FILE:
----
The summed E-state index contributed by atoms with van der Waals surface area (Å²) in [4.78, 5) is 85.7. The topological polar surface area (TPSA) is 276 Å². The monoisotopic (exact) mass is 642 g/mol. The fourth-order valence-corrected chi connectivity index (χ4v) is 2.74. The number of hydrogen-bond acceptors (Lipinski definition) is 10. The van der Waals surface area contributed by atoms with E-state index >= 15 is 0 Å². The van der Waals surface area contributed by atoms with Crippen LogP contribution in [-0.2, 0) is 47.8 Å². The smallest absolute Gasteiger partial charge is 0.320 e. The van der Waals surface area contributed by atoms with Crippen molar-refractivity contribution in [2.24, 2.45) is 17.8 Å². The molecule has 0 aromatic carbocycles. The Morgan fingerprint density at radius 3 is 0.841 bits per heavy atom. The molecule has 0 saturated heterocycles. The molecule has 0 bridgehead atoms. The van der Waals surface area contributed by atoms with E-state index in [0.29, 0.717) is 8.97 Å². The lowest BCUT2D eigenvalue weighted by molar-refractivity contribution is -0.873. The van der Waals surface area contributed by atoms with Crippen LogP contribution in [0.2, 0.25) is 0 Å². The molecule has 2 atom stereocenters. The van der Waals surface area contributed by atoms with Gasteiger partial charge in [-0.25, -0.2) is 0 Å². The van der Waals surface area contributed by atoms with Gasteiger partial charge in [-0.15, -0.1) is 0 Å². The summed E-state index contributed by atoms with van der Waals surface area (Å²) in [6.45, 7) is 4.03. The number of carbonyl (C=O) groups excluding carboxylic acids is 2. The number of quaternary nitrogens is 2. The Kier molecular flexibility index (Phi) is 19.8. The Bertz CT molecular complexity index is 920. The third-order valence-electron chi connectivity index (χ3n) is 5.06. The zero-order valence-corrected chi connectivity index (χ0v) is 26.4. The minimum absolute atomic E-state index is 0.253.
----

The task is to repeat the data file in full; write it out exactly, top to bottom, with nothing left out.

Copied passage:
The summed E-state index contributed by atoms with van der Waals surface area (Å²) in [4.78, 5) is 85.7. The topological polar surface area (TPSA) is 276 Å². The monoisotopic (exact) mass is 642 g/mol. The fourth-order valence-corrected chi connectivity index (χ4v) is 2.74. The number of hydrogen-bond acceptors (Lipinski definition) is 10. The van der Waals surface area contributed by atoms with E-state index >= 15 is 0 Å². The van der Waals surface area contributed by atoms with Crippen LogP contribution in [-0.2, 0) is 47.8 Å². The smallest absolute Gasteiger partial charge is 0.320 e. The van der Waals surface area contributed by atoms with Crippen molar-refractivity contribution in [2.24, 2.45) is 17.8 Å². The molecule has 0 aromatic carbocycles. The Morgan fingerprint density at radius 3 is 0.841 bits per heavy atom. The molecule has 0 saturated heterocycles. The molecule has 0 bridgehead atoms. The van der Waals surface area contributed by atoms with E-state index in [0.29, 0.717) is 8.97 Å². The lowest BCUT2D eigenvalue weighted by molar-refractivity contribution is -0.873. The van der Waals surface area contributed by atoms with Crippen LogP contribution in [0.2, 0.25) is 0 Å². The molecule has 2 atom stereocenters. The van der Waals surface area contributed by atoms with Gasteiger partial charge in [-0.25, -0.2) is 0 Å². The van der Waals surface area contributed by atoms with Gasteiger partial charge in [-0.15, -0.1) is 0 Å². The summed E-state index contributed by atoms with van der Waals surface area (Å²) in [6.45, 7) is 4.03. The number of carbonyl (C=O) groups excluding carboxylic acids is 2. The number of quaternary nitrogens is 2. The Kier molecular flexibility index (Phi) is 19.8. The Bertz CT molecular complexity index is 920. The third-order valence-electron chi connectivity index (χ3n) is 5.06. The zero-order valence-corrected chi connectivity index (χ0v) is 26.4. The minimum absolute atomic E-state index is 0.253.